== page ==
Scientists Develop Vaccine to Combat “Zombie Drug” Xylazine Overdose

Researchers at Scripps Research have created a vaccine that could potentially save lives by blocking the effects of xylazine, a sedative and pain reliever approved for use in animals that is now being added to illegal drugs like fentanyl, heroin, and cocaine. The combination of xylazine with these drugs has led to a sharp increase in overdose deaths, prompting the White House Office of National Drug Control Policy to declare it an emerging threat to the United States.

Xylazine, nicknamed the “zombie drug,” causes respiratory and central nervous system depression, and can heighten the effects of opioids. It also causes non-healing skin lesions and wounds that can require amputation in some cases. Currently, there is no specific treatment for xylazine poisoning other than supportive care, highlighting the need for effective measures to tackle its acute toxicity.

The Scripps Research team, led by senior author Kim D. Janda, PhD, the Ely R. Callaway, Jr. Professor of Chemistry, has developed a vaccine that trains the immune system to attack xylazine. “We demonstrated that a vaccine can reverse the symptoms of a xylazine overdose in rodents,” says Janda. “There is currently no remedy for xylazine poisoning other than supportive care, thus, we believe our research efforts and the data we have provided will pave the way for an effective treatment in humans.”

The vaccine was created using a design principle pioneered by Janda, which involves pairing the drug molecule (called a hapten) with a larger carrier molecule (a protein) and an adjuvant. The scientists tested three vaccine formulations to see which combination would create a robust immune response against xylazine.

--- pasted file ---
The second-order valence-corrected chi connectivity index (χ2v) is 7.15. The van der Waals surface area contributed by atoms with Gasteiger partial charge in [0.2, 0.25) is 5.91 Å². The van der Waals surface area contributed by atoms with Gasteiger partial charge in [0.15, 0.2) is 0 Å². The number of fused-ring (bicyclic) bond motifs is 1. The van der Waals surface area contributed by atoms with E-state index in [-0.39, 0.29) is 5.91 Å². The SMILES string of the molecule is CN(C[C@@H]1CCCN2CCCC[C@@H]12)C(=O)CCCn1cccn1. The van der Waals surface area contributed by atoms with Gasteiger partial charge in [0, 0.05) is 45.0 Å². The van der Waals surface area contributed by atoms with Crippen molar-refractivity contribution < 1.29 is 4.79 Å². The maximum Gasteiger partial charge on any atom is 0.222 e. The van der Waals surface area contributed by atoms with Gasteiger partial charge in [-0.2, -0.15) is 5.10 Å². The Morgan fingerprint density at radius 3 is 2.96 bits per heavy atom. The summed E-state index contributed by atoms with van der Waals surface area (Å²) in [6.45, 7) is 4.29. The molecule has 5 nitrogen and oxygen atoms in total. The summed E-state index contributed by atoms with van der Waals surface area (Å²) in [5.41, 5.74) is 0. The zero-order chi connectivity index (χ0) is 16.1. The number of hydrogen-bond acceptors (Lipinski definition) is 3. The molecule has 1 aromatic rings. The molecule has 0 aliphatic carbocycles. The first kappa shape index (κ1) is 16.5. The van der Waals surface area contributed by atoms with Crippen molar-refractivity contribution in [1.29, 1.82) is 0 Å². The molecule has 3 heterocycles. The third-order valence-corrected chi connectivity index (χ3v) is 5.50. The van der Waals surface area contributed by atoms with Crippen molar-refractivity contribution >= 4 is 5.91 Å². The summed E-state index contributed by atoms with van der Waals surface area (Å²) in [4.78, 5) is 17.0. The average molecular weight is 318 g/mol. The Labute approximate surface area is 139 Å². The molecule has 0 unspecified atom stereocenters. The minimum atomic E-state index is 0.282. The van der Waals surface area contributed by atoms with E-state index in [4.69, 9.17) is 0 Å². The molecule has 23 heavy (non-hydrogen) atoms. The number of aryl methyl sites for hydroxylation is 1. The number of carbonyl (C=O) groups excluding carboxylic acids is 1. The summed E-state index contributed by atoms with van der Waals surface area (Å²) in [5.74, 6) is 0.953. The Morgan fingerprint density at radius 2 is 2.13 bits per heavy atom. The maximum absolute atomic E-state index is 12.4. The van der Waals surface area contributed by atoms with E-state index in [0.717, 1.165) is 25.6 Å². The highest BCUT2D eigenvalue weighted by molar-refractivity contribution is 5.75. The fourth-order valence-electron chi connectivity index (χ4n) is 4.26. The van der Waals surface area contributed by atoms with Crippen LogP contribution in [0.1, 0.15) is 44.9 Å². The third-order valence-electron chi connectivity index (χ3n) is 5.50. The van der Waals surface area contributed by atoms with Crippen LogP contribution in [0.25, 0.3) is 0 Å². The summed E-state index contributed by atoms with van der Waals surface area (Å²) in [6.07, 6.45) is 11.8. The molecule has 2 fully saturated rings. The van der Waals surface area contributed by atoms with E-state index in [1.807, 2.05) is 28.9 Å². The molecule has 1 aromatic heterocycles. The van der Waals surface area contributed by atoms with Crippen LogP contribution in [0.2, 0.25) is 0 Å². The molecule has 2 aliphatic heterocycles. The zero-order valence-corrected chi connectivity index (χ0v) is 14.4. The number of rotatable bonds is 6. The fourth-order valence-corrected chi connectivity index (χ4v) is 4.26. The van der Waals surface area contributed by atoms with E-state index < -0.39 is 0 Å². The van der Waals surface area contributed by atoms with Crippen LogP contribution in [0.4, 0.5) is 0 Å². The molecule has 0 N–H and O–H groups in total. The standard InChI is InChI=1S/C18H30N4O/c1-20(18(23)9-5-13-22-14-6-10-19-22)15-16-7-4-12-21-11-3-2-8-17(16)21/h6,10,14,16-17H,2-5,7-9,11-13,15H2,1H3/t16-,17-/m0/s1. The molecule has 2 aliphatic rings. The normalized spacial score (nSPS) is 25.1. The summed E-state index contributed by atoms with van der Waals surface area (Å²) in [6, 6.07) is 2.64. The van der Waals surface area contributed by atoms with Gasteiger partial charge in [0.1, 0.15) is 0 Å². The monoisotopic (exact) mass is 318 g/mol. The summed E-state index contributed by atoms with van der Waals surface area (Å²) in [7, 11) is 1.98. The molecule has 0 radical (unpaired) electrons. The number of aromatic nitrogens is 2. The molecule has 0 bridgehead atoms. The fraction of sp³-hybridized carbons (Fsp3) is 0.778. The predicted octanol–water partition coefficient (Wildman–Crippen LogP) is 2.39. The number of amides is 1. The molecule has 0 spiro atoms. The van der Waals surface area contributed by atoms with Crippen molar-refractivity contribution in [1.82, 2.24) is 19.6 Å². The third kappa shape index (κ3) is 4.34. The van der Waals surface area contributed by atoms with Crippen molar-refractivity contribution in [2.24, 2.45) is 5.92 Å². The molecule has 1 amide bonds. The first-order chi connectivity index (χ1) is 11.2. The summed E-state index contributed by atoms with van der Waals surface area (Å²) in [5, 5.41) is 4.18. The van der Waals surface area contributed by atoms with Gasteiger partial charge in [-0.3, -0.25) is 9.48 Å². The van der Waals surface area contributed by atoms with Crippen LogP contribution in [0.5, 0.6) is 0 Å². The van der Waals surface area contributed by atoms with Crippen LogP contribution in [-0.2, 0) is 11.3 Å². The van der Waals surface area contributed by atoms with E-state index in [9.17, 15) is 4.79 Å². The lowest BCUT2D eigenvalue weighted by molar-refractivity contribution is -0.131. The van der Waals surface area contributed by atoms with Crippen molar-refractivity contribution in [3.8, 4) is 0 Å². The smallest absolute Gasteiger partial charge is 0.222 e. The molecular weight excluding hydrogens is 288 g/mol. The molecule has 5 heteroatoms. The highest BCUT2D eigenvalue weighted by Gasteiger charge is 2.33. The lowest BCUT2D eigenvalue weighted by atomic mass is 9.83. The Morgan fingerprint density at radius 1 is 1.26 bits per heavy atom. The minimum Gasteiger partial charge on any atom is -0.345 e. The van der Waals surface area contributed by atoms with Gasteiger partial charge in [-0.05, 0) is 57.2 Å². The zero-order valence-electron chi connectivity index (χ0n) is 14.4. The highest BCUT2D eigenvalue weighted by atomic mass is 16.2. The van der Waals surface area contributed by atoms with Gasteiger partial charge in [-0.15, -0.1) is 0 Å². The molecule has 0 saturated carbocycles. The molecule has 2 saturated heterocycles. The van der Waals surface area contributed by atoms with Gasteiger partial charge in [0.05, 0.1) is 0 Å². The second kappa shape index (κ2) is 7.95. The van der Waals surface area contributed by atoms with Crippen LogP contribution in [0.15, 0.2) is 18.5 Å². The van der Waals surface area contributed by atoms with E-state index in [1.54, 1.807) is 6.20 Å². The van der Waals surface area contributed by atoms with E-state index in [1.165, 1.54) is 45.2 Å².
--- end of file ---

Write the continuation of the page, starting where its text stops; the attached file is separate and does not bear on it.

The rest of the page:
In tests on rodents, one of the three vaccines (TT) significantly increased movement in mice given xylazine after 10 minutes, while two of the three vaccines (TT and KLH) led to an improvement in breathing. The vaccines also showed a strong ability to stop xylazine from reaching its receptors in the brain, limiting its detrimental effects.

A provisional patent has been filed on the research, and Janda’s team plans to build on this work to create a bifunctional antibody that will reverse both fentanyl and xylazine’s toxicity simultaneously, something that the commonly used opioid overdose reversal drug naloxone cannot do.

“A monoclonal antibody treatment could be given in tandem with the vaccine to provide both immediate and long-term protection from both opioid substance use disorders as well as opioid-xylazine overdoses,” says Janda. “This strategy could make a significant impact on the opioid epidemic.”

The study, titled “Evaluation of a Hapten Conjugate Vaccine Against the ‘Zombie Drug’ Xylazine,” was co-authored by Mingliang Lin, Lisa M. Eubanks, Bin Zhou, and Kim D. Janda, all of Scripps Research. Funding for the study was provided by the Shadek family and Pearson Foundation.

This groundbreaking research offers hope in the fight against the growing threat of xylazine and its devastating effects when combined with other drugs. By developing a vaccine that can block the toxicity of xylazine, the Scripps Research team has taken a significant step towards finding an effective treatment for those affected by this dangerous substance.

As the opioid epidemic continues to claim lives across the United States, innovative solutions like this vaccine could play a crucial role in reducing overdose deaths and helping those struggling with substance use disorders. With further research and development, this vaccine may one day become a valuable tool in the fight against the “zombie drug” and its deadly consequences.



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